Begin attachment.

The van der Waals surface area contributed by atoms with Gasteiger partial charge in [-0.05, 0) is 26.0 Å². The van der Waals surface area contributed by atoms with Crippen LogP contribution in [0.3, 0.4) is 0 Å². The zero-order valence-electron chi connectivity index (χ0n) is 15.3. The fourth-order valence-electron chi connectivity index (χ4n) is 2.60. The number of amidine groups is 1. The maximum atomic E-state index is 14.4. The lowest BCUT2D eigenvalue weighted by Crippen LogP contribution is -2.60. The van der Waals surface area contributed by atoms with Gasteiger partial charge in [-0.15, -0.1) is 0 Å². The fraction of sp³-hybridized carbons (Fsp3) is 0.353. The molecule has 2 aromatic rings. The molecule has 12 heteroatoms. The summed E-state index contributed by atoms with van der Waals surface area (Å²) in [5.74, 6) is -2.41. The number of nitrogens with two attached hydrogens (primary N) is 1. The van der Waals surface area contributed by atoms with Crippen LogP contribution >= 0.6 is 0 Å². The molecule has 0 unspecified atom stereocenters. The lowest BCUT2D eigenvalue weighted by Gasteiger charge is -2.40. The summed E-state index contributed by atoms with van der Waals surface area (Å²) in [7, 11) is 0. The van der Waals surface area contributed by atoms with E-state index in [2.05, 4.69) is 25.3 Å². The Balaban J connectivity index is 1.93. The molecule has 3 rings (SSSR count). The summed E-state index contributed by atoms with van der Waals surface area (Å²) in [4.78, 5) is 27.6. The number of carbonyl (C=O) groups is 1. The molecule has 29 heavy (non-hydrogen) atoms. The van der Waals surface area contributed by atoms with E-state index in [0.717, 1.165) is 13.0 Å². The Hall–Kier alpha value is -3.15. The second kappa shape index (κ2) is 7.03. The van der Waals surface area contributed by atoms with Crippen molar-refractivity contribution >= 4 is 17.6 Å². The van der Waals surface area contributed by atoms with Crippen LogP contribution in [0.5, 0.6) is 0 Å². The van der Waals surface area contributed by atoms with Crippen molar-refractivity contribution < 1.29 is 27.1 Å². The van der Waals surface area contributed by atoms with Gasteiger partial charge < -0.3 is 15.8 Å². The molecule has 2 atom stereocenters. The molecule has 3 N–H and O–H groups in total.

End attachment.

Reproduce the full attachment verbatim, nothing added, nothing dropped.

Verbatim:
The van der Waals surface area contributed by atoms with Gasteiger partial charge in [-0.05, 0) is 26.0 Å². The van der Waals surface area contributed by atoms with Crippen LogP contribution in [0.3, 0.4) is 0 Å². The zero-order valence-electron chi connectivity index (χ0n) is 15.3. The fourth-order valence-electron chi connectivity index (χ4n) is 2.60. The number of amidine groups is 1. The maximum atomic E-state index is 14.4. The lowest BCUT2D eigenvalue weighted by Crippen LogP contribution is -2.60. The van der Waals surface area contributed by atoms with Gasteiger partial charge in [-0.15, -0.1) is 0 Å². The fraction of sp³-hybridized carbons (Fsp3) is 0.353. The molecule has 2 aromatic rings. The molecule has 12 heteroatoms. The summed E-state index contributed by atoms with van der Waals surface area (Å²) in [5.74, 6) is -2.41. The number of nitrogens with two attached hydrogens (primary N) is 1. The van der Waals surface area contributed by atoms with Crippen LogP contribution >= 0.6 is 0 Å². The molecule has 0 unspecified atom stereocenters. The lowest BCUT2D eigenvalue weighted by Gasteiger charge is -2.40. The summed E-state index contributed by atoms with van der Waals surface area (Å²) in [7, 11) is 0. The van der Waals surface area contributed by atoms with E-state index in [2.05, 4.69) is 25.3 Å². The Balaban J connectivity index is 1.93. The molecule has 3 rings (SSSR count). The summed E-state index contributed by atoms with van der Waals surface area (Å²) in [4.78, 5) is 27.6. The number of carbonyl (C=O) groups is 1. The molecule has 29 heavy (non-hydrogen) atoms. The van der Waals surface area contributed by atoms with E-state index in [0.717, 1.165) is 13.0 Å². The Hall–Kier alpha value is -3.15. The second kappa shape index (κ2) is 7.03. The van der Waals surface area contributed by atoms with Crippen molar-refractivity contribution >= 4 is 17.6 Å². The van der Waals surface area contributed by atoms with Crippen LogP contribution in [0.5, 0.6) is 0 Å². The van der Waals surface area contributed by atoms with Crippen molar-refractivity contribution < 1.29 is 27.1 Å². The van der Waals surface area contributed by atoms with Gasteiger partial charge < -0.3 is 15.8 Å². The molecule has 2 atom stereocenters. The molecule has 3 N–H and O–H groups in total.